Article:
Happy Mother’s Day?
Working moms deserved an extra big bouquet yesterday. The pandemic has created challenges for all workers, but it’s hit working moms especially hard. According to a 2020 study, moms were 1.5 times more likely to spend an extra three or more hours a day on housework and childcare — in other words, a bonafide part-time job. And research suggests dads aren’t evenly shouldering the load. Over 70% of fathers said they were splitting pandemic-era household responsibilities equally with their partner — but only 44% of mothers agreed. Those clear differences in part led one in three mothers to consider scaling back her career or dropping out of the workforce altogether last year, while far fewer men considered doing the same. Between mounting to-do lists at home and disproportionate job losses, women globally lost out on $800 billion in income in 2020. That's more than the combined GDP of 98 countries.
Hitting a new low
By January 2021, the rate of women participating in the labor force sunk to 57%, the lowest it’s been since 1988. And between last February and this March, nearly 1.1 million women in their prime working years (between 25 and 54) dropped out of the labor force. Even as more women head back to work, losing a year or two of their career to the pandemic can have lasting consequences. For example, someone who makes $50,000 and quits her job to raise children for two years will sacrifice $300,000 to $400,000 in earnings on average over her lifetime. Lost paychecks during the leave, a smaller nest egg, and lower Social Security payments are all to blame. Not to mention, workers tend to earn less after they return from an extended break.
Supermom is super tired
Beyond financial sacrifices, the mental toll of Covid-19 is apparent. A survey of 1,000 moms by theSkimm found 68% have struggled to find work-life balance this past year. Nearly as many (63%) worried about their mental health in the last six months. In the six months before the pandemic, these moms frequently felt gratitude, contentment, and joy. But in recent months, they repeatedly felt exhaustion (70%) and anxiety (64%). And it’s little wonder why. Last March, many companies began allowing parents to work flexible hours. The trouble is, that’s where the accommodations stopped. New York Times journalist Claire Cain Miller, writer of “The Primal Scream,” a series on parenting during the pandemic, reported over 75% of working parents received no additional aid from their employers (think: time off or money for child care). Not to mention, flexible hours were a perk largely available only to white-collar workers.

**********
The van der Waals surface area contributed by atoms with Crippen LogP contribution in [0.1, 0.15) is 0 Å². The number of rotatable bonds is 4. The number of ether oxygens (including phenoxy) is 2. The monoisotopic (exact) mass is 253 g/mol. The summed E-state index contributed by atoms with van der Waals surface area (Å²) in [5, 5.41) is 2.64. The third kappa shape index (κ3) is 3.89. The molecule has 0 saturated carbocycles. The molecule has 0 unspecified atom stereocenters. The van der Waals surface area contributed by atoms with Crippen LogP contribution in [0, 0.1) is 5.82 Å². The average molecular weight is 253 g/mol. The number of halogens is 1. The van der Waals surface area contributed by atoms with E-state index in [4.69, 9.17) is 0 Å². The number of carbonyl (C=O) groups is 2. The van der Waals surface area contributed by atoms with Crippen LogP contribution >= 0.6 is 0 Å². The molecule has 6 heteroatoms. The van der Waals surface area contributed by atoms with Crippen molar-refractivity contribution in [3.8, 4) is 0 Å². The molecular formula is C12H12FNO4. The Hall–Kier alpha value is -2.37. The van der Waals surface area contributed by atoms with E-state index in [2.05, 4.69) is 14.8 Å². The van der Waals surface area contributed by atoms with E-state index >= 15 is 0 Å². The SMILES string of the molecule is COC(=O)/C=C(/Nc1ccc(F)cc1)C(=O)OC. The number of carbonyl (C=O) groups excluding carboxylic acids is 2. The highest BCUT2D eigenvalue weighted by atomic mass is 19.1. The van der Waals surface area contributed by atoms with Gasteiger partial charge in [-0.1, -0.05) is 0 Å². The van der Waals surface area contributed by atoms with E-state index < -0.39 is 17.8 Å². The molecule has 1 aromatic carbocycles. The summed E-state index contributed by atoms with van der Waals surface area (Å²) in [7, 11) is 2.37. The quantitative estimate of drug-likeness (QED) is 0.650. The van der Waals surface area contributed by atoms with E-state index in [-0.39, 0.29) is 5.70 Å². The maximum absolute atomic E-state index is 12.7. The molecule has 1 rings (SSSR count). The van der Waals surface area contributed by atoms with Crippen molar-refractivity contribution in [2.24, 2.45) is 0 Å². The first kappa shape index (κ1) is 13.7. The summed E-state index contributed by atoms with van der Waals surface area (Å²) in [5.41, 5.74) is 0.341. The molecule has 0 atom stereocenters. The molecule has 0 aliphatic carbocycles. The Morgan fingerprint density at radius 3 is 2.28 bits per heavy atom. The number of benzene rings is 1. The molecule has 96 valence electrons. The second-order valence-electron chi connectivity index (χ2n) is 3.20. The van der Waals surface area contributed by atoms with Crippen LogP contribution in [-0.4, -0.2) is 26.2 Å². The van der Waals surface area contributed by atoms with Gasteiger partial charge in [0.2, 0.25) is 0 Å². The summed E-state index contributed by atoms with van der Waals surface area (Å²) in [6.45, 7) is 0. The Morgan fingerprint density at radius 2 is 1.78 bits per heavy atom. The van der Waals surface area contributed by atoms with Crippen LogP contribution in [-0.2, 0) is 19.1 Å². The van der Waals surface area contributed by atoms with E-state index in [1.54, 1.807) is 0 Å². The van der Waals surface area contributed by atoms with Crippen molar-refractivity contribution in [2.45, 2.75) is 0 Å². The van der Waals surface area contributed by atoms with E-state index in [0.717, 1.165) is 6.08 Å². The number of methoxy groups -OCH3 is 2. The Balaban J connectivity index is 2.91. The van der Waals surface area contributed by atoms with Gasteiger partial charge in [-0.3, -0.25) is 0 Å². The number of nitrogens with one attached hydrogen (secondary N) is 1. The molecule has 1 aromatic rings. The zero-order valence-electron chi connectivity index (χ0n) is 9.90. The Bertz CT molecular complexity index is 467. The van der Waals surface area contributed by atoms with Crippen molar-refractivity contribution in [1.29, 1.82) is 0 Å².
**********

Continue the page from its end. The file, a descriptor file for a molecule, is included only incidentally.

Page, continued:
So, what’s the solution?
For starters, more flexible job opportunities could help moms get back to work. Part-time, white-collar jobs are rare in the US, and they tend to pay disproportionately less than full-time positions. Meanwhile, in Europe, many companies are required to allow employees to work part-time, and they’ve been better able to keep women working as a result. For many families, whether or not mom will work comes down to money. A cash bump from employers could allow working parents to hire a babysitter, get a tutor, or pay a family member to watch the kids so they can focus on Zoom meetings. But throughout the pandemic, few companies have actually paid for child care.
It’s not just up to employers to lighten women’s load. The US is the only rich country that doesn’t offer paid family leave, and one of the few without subsidized child care. Instead of structural solutions and policies, the US has relied on the unpaid labor of women to carry us through times of crisis. But that could soon change. Both President Biden and Senator Mitt Romney have voiced support for a child allowance. Romney’s proposal, the more generous plan, would send parents monthly checks between $250 and $350 per child. The coronavirus relief package, passed in March, expanded child tax credits and allocated more funding for schools. President Biden’s proposed American Families Plan would go one step further in creating social safety nets. While Congressional Republicans are wary of its high price tag, a recent poll shows the majority of voters support the plan.